If you participate in any of the many TTC (trying to conceive) forums or message boards on the Internet, you have undoubtedly run across the following terms: cervical mucus (CM), egg white cervical mucus (EWCM), and fertile-quality cervical mucus. Cervical mucus certainly gets plenty of attention in TTC circles, and for good reason.
Cervical mucus plays a fundamental role in the TTC process by nourishing and protecting sperm as it makes the long, arduous journey through the female reproductive tract to meet the egg. So, as you become more familiar with your cervical mucus, you will be able to better time having sex in order to conceive.
In simple terms, cervical mucus is a fluid secreted by the cervix, the production of which is stimulated by the hormone estrogen. Throughout your menstrual cycle, the amount and quality of cervical mucus that is produced will fluctuate, and by observing these changes you can begin to predict the most fertile days in your cycle.
As you approach ovulation, your estrogen levels begin to surge, which causes your cervix to secrete more cervical mucus that is of a so-called “fertile quality”. This fertile-quality cervical mucus, also known as egg white cervical mucus (EWCM), is clear and stretchy, similar to the consistency of egg whites, and is the perfect protective medium for sperm in terms of texture and pH.
Having enough egg white cervical mucus during your fertile window will actually improve your chances of conceiving. And, by noticing when your body is producing egg white cervical mucus, you will be able to identify your most fertile days.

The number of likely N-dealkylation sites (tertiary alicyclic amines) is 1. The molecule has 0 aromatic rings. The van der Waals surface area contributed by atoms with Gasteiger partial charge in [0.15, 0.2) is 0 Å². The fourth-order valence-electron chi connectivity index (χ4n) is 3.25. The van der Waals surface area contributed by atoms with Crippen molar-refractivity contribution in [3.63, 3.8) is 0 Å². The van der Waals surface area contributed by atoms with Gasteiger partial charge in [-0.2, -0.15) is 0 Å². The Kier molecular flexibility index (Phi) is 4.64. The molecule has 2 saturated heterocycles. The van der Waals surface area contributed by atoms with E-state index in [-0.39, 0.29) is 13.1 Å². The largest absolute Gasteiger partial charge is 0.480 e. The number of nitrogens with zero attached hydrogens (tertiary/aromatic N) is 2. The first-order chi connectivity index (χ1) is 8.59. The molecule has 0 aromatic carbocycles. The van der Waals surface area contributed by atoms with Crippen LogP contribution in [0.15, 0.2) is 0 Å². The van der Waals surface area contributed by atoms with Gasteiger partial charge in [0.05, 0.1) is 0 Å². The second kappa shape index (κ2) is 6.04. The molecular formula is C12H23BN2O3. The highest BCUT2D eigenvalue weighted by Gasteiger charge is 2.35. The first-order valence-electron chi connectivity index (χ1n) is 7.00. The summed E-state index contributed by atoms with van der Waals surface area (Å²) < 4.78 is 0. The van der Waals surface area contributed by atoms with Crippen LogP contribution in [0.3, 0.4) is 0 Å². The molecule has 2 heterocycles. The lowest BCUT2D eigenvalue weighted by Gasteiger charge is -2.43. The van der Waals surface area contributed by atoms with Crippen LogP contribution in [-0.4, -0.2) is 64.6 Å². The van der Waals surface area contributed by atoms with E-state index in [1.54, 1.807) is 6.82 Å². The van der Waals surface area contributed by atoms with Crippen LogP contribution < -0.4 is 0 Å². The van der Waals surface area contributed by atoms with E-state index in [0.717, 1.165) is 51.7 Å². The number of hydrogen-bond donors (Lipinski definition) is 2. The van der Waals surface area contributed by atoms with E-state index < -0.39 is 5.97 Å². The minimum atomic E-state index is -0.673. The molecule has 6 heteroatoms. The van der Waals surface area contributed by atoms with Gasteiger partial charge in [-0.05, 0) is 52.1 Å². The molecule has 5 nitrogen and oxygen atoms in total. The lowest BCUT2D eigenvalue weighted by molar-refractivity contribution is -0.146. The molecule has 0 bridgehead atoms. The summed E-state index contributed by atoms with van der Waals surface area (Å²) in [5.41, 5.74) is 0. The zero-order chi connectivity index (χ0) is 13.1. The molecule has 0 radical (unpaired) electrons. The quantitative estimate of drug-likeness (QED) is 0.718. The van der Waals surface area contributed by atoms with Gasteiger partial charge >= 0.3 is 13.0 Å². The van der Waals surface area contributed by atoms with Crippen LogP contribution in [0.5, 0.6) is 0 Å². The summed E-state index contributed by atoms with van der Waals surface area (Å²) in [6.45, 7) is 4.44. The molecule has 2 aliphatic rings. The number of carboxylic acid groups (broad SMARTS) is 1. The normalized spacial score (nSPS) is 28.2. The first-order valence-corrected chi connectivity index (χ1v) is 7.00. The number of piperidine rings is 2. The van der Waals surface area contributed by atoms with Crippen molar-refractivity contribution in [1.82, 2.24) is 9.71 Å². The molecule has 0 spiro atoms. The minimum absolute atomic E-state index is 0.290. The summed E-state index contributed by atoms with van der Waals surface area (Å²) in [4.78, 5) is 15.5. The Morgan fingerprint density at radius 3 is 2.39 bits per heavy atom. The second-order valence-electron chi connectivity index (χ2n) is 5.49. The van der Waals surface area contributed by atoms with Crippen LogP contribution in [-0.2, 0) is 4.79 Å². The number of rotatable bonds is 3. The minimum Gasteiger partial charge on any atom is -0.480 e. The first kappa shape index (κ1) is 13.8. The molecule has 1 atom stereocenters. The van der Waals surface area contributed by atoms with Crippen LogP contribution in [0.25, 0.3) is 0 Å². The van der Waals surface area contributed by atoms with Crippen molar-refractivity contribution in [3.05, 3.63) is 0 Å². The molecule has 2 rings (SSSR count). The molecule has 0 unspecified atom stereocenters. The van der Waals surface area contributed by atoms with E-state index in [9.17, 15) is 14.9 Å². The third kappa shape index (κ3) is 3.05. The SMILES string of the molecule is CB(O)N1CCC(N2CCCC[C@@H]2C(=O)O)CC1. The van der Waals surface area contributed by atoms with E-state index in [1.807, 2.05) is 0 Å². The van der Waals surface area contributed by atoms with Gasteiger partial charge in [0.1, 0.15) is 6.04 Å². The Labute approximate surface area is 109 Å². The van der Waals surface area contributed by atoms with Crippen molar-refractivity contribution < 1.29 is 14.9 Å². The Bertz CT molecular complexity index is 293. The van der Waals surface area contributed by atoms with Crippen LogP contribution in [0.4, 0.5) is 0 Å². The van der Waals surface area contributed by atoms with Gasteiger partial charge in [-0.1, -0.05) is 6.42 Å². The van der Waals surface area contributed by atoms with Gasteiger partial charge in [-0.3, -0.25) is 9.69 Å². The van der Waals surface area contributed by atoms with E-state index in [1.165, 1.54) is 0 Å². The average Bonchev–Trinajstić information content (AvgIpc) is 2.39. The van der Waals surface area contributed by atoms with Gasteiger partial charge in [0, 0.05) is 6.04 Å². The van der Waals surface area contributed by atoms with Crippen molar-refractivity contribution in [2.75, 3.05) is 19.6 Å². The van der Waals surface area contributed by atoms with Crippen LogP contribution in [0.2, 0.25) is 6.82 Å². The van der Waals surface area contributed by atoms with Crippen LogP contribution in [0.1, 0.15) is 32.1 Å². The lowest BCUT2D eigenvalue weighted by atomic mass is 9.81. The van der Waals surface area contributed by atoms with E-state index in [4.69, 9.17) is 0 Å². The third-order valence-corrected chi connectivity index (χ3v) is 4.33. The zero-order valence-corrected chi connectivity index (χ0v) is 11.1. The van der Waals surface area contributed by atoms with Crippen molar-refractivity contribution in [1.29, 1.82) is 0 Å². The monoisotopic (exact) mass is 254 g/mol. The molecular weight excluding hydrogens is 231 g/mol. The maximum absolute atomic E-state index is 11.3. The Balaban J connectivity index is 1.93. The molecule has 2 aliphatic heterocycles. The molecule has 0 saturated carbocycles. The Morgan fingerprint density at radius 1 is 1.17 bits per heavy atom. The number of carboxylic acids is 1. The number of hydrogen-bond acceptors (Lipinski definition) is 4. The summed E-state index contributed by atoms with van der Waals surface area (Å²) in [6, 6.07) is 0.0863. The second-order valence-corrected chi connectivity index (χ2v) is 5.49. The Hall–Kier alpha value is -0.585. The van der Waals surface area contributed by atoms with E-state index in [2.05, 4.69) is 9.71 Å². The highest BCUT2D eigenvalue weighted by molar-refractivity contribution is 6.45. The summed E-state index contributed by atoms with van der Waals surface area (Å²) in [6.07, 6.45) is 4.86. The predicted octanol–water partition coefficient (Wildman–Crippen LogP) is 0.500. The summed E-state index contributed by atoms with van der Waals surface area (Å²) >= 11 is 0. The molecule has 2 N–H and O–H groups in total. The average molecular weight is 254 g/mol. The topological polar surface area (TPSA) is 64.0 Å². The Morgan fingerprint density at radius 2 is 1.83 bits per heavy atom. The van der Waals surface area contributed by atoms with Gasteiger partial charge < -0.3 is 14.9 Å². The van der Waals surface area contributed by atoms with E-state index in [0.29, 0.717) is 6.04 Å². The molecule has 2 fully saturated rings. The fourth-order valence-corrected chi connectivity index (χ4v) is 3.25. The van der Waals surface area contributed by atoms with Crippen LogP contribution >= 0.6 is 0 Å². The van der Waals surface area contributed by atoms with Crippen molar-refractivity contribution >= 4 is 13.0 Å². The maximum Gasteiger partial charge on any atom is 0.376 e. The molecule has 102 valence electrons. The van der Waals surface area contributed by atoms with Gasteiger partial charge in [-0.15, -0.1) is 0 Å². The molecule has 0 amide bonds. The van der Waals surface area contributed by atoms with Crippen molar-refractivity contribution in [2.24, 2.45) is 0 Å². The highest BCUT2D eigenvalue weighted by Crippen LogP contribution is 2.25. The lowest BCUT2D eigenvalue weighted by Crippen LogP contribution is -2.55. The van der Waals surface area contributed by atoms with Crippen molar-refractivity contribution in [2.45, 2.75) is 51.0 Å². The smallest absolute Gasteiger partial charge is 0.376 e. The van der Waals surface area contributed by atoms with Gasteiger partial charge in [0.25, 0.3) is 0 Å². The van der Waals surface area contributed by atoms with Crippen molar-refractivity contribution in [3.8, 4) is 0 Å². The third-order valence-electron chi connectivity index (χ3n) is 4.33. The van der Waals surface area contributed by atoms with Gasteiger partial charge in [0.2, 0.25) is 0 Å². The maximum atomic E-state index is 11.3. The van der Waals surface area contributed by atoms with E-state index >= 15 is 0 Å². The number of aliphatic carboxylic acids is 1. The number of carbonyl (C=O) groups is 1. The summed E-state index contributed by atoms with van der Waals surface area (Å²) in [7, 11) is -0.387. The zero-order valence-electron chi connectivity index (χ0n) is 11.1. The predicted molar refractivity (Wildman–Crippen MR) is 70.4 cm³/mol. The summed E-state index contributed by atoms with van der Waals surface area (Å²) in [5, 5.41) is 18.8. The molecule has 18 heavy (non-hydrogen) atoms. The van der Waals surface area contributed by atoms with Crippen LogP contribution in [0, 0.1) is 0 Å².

The most accurate way to identify changes in your cervical mucus is to collect and observe a sample of mucus on a daily basis. To do this, wash and dry your hands well, then insert your middle or index finger into your vagina, getting as close to your cervix as possible.
You may also notice cervical mucus when you use toilet paper to wipe. You can use either method (checking at your cervix or when you wipe); just make sure you are consistent in using the same method each day.
Remove your finger and observe the consistency of the mucus sample by rolling the mucus between your thumb and finger, pressing your fingers together, and then slowly moving them apart.
The following information describes the typical progression of the cervical mucus quantity and quality you can expect to see as you move through your menstrual cycle:
- After your menstrual period: The production of cervical mucus is at its lowest immediately following your period, and some women report “dryness” during this time. But, over the next several days, more mucus will become present, and it will likely be yellow, cloudy, or white in color, and somewhat sticky the touch.
- As Your Ovulation Date Approaches: As you enter your fertile window, your cervical mucus will increase in quantity and moistness. Its color may be cream-like in appearance.